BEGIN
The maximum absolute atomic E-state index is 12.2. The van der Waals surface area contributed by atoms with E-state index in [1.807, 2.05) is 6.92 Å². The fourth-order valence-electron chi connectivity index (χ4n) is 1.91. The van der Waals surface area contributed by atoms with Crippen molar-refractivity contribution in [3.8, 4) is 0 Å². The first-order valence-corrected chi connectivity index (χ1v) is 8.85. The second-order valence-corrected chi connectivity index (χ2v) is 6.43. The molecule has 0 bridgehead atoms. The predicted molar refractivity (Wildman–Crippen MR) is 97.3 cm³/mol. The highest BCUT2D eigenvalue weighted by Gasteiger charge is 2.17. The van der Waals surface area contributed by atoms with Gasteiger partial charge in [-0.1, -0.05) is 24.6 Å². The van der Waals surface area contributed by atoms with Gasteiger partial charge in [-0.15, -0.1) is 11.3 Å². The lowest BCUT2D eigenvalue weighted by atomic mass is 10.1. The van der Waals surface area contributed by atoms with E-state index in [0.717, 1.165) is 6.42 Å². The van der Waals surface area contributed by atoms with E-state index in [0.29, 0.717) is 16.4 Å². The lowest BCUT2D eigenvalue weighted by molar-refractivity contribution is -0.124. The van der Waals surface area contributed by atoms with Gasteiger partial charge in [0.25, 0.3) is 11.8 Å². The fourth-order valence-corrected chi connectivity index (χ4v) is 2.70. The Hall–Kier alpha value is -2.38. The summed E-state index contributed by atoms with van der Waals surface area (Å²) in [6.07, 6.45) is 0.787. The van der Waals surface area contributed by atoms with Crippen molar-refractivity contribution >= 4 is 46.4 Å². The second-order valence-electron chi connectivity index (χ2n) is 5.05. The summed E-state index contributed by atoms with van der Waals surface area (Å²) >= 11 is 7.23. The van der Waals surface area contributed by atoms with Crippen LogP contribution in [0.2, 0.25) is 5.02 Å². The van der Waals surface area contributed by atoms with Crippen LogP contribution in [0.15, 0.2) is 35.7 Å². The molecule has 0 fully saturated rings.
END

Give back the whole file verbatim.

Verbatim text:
The maximum absolute atomic E-state index is 12.2. The van der Waals surface area contributed by atoms with E-state index in [1.807, 2.05) is 6.92 Å². The fourth-order valence-electron chi connectivity index (χ4n) is 1.91. The van der Waals surface area contributed by atoms with Crippen molar-refractivity contribution in [3.8, 4) is 0 Å². The first-order valence-corrected chi connectivity index (χ1v) is 8.85. The second-order valence-corrected chi connectivity index (χ2v) is 6.43. The molecule has 0 bridgehead atoms. The predicted molar refractivity (Wildman–Crippen MR) is 97.3 cm³/mol. The highest BCUT2D eigenvalue weighted by Gasteiger charge is 2.17. The van der Waals surface area contributed by atoms with Gasteiger partial charge in [-0.1, -0.05) is 24.6 Å². The van der Waals surface area contributed by atoms with Gasteiger partial charge in [-0.15, -0.1) is 11.3 Å². The lowest BCUT2D eigenvalue weighted by atomic mass is 10.1. The van der Waals surface area contributed by atoms with E-state index in [0.717, 1.165) is 6.42 Å². The van der Waals surface area contributed by atoms with E-state index in [0.29, 0.717) is 16.4 Å². The lowest BCUT2D eigenvalue weighted by molar-refractivity contribution is -0.124. The van der Waals surface area contributed by atoms with Gasteiger partial charge in [0.25, 0.3) is 11.8 Å². The fourth-order valence-corrected chi connectivity index (χ4v) is 2.70. The Hall–Kier alpha value is -2.38. The summed E-state index contributed by atoms with van der Waals surface area (Å²) in [6.07, 6.45) is 0.787. The van der Waals surface area contributed by atoms with Crippen molar-refractivity contribution >= 4 is 46.4 Å². The second-order valence-electron chi connectivity index (χ2n) is 5.05. The summed E-state index contributed by atoms with van der Waals surface area (Å²) >= 11 is 7.23. The van der Waals surface area contributed by atoms with Crippen LogP contribution in [0.2, 0.25) is 5.02 Å². The van der Waals surface area contributed by atoms with Crippen LogP contribution in [0.15, 0.2) is 35.7 Å². The molecule has 0 fully saturated rings.